At the time of Democracy in America’s publication, Tocqueville’s description of America’s virtues and vices fascinated intellectual heavyweights from Chateaubriand to J. S. Mill to Sainte-Beuve. Harvey Mansfield notes that Tocqueville even wrote Mill personally, saying, “Mill was the only one to have understood him.” But after Tocqueville’s death his countrymen largely forgot him. His political life was far from successful, and France was far too consumed with establishing its own identity as a burgeoning democracy to attend to a commentary on the American Republic. Raymond Aron indeed deserves credit for reintroducing Tocqueville to his home country, but he hardly reintroduced Tocqueville to America. America never forgot its French visitor.
Contemporary American scholars have disproved the popular myth that Aron resurrected Tocqueville, among them Scott Sandage and Matthew Mancini. Carefully examining the publications, comments of public intellectuals and politicians, and the popular book lists of the time, Mancini has made the fallacy clear in a number of essays. As the American Civil War raged, Henry Adams wrote to his brother that Democracy in America was “the Gospel of my private religion.” In 1899, a new edition of the book appeared in Appleton’s World’s Great Books series, “a publication whose editors included Edward Everett Hale, Thomas B. Reed, Speaker of the House of Representatives, and William Rainey Harper, the founding president of the University of Chicago.” One year later, Colonial Press republished Democracy in America as one of its World’s Great Classics.
Aron himself commented that Tocqueville was already popular in the United States. Describing Tocqueville in Main Currents in Sociological Thought, Aron writes, “I feel it is worthwhile to set forth briefly the leading ideas of a man who in Anglo-Saxon countries is regarded as one of the greatest political thinkers of the nineteenth century…and yet who, in France, has always been neglected by sociologists.” Aron may well have used Tocqueville to fight Marx, but in doing so he did nothing intellectually dishonest: He used one great political theorist to counter another.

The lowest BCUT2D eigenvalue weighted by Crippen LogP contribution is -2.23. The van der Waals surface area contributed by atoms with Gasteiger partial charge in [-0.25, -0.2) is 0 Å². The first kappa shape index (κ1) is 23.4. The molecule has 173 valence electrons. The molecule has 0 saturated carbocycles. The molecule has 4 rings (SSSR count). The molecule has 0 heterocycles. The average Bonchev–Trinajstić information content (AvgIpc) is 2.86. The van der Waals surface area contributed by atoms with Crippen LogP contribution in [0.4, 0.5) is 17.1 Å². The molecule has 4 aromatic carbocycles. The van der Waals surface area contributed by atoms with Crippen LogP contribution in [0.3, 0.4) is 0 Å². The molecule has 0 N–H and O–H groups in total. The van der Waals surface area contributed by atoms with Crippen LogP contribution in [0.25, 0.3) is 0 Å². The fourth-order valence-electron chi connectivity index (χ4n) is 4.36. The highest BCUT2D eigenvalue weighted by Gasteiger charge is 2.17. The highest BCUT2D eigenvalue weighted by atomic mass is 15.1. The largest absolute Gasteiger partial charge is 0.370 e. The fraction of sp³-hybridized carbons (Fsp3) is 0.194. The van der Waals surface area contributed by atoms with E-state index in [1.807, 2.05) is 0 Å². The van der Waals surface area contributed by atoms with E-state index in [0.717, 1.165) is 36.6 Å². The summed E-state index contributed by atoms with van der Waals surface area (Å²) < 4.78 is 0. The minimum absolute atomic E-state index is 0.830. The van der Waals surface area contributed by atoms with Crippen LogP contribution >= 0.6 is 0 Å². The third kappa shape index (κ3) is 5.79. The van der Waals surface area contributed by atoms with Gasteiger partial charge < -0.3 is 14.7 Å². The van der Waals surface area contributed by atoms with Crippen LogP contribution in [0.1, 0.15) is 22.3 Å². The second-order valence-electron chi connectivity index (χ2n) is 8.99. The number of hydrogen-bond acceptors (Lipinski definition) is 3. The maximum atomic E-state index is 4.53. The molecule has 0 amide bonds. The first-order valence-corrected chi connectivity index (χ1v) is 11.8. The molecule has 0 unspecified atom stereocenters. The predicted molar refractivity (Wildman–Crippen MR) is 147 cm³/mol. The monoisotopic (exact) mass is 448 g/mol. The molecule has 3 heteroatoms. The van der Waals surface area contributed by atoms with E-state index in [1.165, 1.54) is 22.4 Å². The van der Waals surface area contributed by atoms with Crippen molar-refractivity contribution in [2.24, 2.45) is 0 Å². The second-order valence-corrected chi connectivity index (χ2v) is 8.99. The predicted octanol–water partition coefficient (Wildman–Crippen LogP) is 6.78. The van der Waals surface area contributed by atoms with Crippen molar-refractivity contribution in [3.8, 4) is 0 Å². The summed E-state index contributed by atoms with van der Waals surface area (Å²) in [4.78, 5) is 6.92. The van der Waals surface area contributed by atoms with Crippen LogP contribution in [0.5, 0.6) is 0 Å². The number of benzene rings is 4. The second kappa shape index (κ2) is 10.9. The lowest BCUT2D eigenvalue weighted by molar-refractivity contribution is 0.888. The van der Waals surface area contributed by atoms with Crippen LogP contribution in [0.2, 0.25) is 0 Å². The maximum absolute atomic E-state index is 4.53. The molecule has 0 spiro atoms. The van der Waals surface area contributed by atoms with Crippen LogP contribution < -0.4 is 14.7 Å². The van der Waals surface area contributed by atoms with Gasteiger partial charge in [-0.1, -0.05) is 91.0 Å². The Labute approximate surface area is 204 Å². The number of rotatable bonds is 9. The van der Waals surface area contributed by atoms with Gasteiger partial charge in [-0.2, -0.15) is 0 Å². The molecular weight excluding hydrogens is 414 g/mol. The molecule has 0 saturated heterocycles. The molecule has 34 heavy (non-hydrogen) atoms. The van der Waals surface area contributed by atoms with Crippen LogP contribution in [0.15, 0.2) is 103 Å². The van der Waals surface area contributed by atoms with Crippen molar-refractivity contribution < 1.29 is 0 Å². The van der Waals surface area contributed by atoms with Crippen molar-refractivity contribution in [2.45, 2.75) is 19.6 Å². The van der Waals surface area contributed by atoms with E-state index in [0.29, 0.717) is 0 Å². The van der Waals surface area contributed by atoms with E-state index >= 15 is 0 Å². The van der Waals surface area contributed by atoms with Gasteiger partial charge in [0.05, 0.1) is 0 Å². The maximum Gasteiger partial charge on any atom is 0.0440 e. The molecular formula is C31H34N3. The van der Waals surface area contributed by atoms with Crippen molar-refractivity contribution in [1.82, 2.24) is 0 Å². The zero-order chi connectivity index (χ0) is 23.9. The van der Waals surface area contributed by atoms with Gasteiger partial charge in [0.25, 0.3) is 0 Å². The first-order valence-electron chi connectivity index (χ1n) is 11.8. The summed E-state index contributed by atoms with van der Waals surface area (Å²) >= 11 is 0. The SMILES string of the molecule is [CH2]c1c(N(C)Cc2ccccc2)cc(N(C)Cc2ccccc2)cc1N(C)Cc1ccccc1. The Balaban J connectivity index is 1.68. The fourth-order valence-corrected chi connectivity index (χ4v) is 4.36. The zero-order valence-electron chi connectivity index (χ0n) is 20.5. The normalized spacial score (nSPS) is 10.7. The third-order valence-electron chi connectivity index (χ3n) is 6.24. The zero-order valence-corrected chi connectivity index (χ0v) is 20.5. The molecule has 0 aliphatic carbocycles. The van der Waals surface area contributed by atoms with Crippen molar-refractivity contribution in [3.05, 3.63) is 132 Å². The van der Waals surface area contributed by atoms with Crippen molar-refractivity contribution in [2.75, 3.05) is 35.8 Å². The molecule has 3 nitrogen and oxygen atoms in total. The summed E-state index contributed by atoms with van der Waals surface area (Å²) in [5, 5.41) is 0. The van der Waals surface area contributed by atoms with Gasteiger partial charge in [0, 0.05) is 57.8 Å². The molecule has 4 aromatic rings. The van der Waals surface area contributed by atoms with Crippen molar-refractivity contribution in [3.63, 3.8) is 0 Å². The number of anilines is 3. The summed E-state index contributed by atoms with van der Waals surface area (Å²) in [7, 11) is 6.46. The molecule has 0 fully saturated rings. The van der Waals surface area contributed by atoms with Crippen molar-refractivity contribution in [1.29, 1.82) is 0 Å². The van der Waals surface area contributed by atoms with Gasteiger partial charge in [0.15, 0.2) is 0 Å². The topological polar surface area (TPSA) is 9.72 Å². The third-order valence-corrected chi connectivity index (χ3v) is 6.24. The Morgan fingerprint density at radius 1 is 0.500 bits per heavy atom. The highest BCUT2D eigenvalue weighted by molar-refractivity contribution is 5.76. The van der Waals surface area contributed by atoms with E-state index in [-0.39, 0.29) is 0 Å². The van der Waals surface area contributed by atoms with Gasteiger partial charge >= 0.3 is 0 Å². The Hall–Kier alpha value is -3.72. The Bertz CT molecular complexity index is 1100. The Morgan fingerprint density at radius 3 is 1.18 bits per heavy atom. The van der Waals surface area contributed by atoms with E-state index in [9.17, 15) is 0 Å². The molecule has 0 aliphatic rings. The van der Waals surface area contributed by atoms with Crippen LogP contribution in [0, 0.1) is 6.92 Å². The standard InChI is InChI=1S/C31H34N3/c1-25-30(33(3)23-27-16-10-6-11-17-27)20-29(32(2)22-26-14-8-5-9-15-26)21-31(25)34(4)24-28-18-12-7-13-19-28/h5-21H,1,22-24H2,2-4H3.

Why does any of this matter? If the real Tocqueville, as Ben implies, is a racist and a colonist, then is he not a man whom true liberals should never read, teach, or quote? Should we not understand Democracy in America to be simply “a fabulous historical artifact,” as Ben puts it? A book we may keep on our shelves, but only if filed next to the works of Alexander Stephens and Roger Taney?
I do not dispute that Tocqueville is guilty of a multitude of sins. While Tocqueville’s Algerian letters display a greater initial hope that the French and Algerian people might live together in harmony and happiness than Ben gives him credit for, I agree that Tocqueville’s final position on the subject was cruel and contemptible. Disappointed with the success of French intervention in Algeria, Tocqueville began to advocate for control of a vicious nature. In our more enlightened age, we can look back with disdain on his actions in Algeria, and we ought to. But this does not obligate us to view Tocqueville simply as a racist. Ben neglects to mention that Tocqueville was also an abolitionist who argued for the emancipation of all slaves in French colonies—going as far as to suggest laws that would promote assimilation and provide for the education of former slaves. Most importantly, Ben’s comments presume that Tocqueville’s position on French Algeria should color our reading of all his work. We should not deceive ourselves: Democracy in America is not a fabulous, historical artifact, but a serious work of political philosophy.
American liberals read and quote Alexis de Tocqueville for one simple reason: He wrote brilliantly about democracy, liberty, and equality in the United States—the very same issues with which liberals continue to concern themselves. We should not forget Tocqueville’s less democratic positions, just as we should not, and do not, forgive Thomas Jefferson for owning slaves. However, as liberal thinkers we must have confidence in our ability to distinguish the Algerian letters from Democracy in America. We should continue to read, teach, and quote Democracy in America, just as we continue to study and celebrate the Declaration of Independence—not least because we have yet to attain a truly enlightened age. If we treat these books as merely historical, we may forget that we have achieved only partial equality and partial liberty. We may forget that we too are on a quest to understand how we can be free.